Event safety has always fascinated me. As an aspiring rock n roller (surely there is still time for me to become a famous rock god at 35?) I grew up attending ear shattering gigs and festivals where I was probably lucky to escape relatively unscathed. However watching the recent Netflix documentary “Train wreck: Woodstock 99” I was still amazed at some of the flagrant safety and infrastructure issues shown during the three-episode arc. (Warning spoilers ahead).
For those not in the know, Train wreck documents the setting up of the Woodstock 99 festival – an attempt to hark back to the days of peace and love of the 60’s during the frat boy/ladette culture of the 90’s (what could go wrong here?).
Anyone with any sort of musical history knowledge knows that the original Woodstock was not without its own infrastructure and safety issues. One teenager died at the original Woodstock after being run over by a tractor, another from a drug related injury. Also famously Hendrix wanted to headline and play last, but although he was booked for midnight on Sunday he ended up playing on Monday morning due to major delays caused by technical issues and weather (and the rumoured half a million strong crowd had petered out to around 200,000 by then).
However surely by the late 90’s we had learned our lessons and come on leaps and bounds in regard to safety? Well watching the Train wreck documentary would suggest almost the exact opposite.
I won’t give everything away (do go and watch it yourself, as it was a real eye opener into event safety issues as well as an excellent trip down memory lane for those of us fond of the Nu Metal sound prevalent back then) but Woodstock '99 was plagued with issues from the forefront, that seemed to be exacerbated by a lack of care for the wellbeing of the attendees by festival organisers.
There were multiple issues including price gouging on water (up to $12 a bottle by the end of the festival) causing major heatstroke in thousands of teenagers. This combined with the lack of sanitary facilities meant that drinking water at the festival became contaminated with human faeces causing an outbreak of Trench mouth, something much more common during the first world war than the 90s. By the end of the second day attendees were well and truly fed up and (whipped into a frenzy by Limp Bizkit) began to cause major damage at the site, pulling down sound towers and wooden fencing panels. And by the third day a staggering idea to introduce flames to a group of disenfranchised youths (watch to find out who’s bright idea that was!) meant that the festival ended in flames and almost ruin.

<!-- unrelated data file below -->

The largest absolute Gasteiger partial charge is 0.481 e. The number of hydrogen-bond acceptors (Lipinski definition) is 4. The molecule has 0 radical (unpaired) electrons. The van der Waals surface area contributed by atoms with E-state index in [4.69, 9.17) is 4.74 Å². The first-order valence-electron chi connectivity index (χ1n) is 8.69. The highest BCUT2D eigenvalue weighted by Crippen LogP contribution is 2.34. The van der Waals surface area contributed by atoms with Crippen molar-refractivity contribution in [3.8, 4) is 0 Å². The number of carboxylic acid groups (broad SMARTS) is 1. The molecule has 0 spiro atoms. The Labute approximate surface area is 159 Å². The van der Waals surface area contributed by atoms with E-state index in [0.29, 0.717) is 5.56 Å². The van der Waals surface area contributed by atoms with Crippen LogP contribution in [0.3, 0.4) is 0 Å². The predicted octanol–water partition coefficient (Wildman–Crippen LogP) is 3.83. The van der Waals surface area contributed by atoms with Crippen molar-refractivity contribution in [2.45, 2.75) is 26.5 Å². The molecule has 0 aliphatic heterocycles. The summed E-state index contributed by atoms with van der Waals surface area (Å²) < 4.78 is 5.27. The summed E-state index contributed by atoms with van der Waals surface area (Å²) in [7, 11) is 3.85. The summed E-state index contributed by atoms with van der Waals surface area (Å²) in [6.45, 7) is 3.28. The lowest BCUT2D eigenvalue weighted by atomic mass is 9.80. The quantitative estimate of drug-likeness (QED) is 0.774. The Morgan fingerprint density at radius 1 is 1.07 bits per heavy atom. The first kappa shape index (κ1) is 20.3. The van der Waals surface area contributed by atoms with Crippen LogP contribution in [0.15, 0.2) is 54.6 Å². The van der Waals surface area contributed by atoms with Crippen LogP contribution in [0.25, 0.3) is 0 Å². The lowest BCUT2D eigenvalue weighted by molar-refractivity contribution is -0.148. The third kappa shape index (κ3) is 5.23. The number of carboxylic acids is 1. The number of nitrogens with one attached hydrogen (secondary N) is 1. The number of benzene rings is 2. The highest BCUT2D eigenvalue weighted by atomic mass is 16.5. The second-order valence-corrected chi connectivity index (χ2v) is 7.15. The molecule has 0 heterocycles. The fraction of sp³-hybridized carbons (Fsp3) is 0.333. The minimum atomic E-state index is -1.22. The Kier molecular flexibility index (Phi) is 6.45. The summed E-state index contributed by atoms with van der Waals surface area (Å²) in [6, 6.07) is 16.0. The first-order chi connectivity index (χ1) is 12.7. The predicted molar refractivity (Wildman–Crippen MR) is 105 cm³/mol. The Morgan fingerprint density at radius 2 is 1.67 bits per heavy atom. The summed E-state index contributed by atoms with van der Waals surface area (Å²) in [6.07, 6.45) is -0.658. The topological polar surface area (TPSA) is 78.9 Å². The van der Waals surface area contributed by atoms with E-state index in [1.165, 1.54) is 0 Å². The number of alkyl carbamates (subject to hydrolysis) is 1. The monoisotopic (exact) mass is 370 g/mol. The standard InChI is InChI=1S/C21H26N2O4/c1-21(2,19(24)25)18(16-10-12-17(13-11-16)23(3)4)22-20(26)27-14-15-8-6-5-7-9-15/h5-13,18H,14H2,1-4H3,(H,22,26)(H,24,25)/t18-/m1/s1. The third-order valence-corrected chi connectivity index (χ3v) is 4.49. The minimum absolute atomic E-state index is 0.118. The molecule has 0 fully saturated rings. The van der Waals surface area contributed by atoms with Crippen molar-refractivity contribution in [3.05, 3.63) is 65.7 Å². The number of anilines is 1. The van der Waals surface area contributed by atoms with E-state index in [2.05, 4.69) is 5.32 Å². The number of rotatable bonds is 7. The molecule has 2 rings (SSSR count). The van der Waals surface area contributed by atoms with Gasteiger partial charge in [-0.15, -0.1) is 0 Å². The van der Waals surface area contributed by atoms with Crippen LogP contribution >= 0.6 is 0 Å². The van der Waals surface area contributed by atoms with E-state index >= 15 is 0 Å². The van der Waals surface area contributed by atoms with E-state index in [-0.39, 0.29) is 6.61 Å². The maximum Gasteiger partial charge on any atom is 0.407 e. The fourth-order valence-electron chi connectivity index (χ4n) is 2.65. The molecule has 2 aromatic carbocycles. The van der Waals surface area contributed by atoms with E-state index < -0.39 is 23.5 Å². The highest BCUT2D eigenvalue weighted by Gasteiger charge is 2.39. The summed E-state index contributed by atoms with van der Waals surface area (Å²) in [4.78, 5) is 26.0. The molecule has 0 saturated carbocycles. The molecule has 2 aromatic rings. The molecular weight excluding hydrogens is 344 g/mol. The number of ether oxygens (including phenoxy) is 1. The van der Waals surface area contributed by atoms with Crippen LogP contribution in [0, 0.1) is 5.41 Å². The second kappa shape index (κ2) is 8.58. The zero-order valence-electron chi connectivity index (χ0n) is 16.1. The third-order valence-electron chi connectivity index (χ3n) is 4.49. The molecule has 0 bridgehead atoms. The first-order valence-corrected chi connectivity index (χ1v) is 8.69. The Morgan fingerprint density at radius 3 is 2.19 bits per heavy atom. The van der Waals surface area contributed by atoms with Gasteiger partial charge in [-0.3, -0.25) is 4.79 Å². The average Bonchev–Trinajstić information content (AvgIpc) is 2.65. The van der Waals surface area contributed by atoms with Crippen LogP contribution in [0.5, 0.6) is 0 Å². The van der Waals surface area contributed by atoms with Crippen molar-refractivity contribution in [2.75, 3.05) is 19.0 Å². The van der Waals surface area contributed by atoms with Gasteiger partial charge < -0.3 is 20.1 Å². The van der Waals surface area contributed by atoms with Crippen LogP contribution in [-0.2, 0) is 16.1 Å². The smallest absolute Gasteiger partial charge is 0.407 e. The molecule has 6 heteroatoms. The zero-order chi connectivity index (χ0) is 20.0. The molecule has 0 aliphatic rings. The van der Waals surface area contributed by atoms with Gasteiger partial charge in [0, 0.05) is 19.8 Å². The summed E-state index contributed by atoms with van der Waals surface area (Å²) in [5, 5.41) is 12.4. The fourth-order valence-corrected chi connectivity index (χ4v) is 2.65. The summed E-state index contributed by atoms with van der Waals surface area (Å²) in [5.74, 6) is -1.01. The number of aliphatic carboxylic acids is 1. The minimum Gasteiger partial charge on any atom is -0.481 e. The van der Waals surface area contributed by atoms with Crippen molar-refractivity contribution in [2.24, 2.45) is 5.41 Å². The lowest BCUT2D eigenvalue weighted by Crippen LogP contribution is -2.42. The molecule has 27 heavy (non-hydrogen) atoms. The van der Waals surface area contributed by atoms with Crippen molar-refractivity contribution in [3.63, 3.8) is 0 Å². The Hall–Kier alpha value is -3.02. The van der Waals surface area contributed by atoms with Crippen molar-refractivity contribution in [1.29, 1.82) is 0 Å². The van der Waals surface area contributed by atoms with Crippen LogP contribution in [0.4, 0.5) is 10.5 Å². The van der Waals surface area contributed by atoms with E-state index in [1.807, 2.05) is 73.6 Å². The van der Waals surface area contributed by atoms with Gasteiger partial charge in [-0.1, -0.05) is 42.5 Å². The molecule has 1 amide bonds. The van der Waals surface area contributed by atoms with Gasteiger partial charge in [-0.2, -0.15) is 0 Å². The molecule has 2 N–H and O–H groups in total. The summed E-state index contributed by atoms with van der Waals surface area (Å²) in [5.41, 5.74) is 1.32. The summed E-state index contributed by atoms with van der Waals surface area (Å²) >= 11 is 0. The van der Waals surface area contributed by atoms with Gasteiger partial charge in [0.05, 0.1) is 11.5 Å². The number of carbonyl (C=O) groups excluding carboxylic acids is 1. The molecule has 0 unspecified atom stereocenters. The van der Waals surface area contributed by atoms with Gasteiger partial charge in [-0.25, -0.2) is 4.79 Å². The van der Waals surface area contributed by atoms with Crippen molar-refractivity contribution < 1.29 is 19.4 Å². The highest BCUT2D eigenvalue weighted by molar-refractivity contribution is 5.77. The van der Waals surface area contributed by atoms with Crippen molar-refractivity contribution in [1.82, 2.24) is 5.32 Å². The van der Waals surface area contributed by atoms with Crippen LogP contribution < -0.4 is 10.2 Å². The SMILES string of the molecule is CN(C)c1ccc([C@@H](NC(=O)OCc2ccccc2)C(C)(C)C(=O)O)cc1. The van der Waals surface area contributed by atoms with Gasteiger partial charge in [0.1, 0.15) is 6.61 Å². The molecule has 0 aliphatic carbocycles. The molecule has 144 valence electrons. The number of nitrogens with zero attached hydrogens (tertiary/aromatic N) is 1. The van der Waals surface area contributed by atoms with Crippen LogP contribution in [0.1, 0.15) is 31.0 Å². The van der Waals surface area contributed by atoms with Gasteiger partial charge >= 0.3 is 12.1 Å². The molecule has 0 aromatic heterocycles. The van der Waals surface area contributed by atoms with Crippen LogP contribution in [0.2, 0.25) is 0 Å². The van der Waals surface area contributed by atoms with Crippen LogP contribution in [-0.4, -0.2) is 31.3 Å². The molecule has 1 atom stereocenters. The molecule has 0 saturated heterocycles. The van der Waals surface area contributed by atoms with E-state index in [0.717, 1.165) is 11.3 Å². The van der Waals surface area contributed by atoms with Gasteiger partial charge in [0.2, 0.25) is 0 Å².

The event organisers were keen to blame everything from the teenagers to the artists. In fact Promoter John Scher said:
"You had a cheerleader in Fred Durst, who, if I haven’t said enough times, is a complete a**hole. Fred Durst was a moron. He was out of his mind. He was completely out of his mind".
Event organisers failed to take on any accountability for anything themselves, where as to me (as a spectator) it seemed clear that everything that happened was as a result of the organisers putting the safety and wellbeing of everyone at the absolute bottom of their priority list.
I would like to think that event safety has come on leaps and bounds in the 23 years since this event (oh gosh am I actually that old? I’m just pausing here briefly for an existential crisis) and this would certainly seem true based on the numerous leisure and hospitality clients that we work with. But I would love to hear from you! Anyone here that has been involved in event safety (or similar) and has potentially watched the documentary or read about it (or attended it even) I would love to hear your thoughts on the differences apparent in festival planning during the 90s and the modern day. (and if anyone wants to invite me backstage to Glastonbury or similar to see safety first hand please feel free!).
To continue the conversation (or offer me free festival tickets) comment below or email email@example.com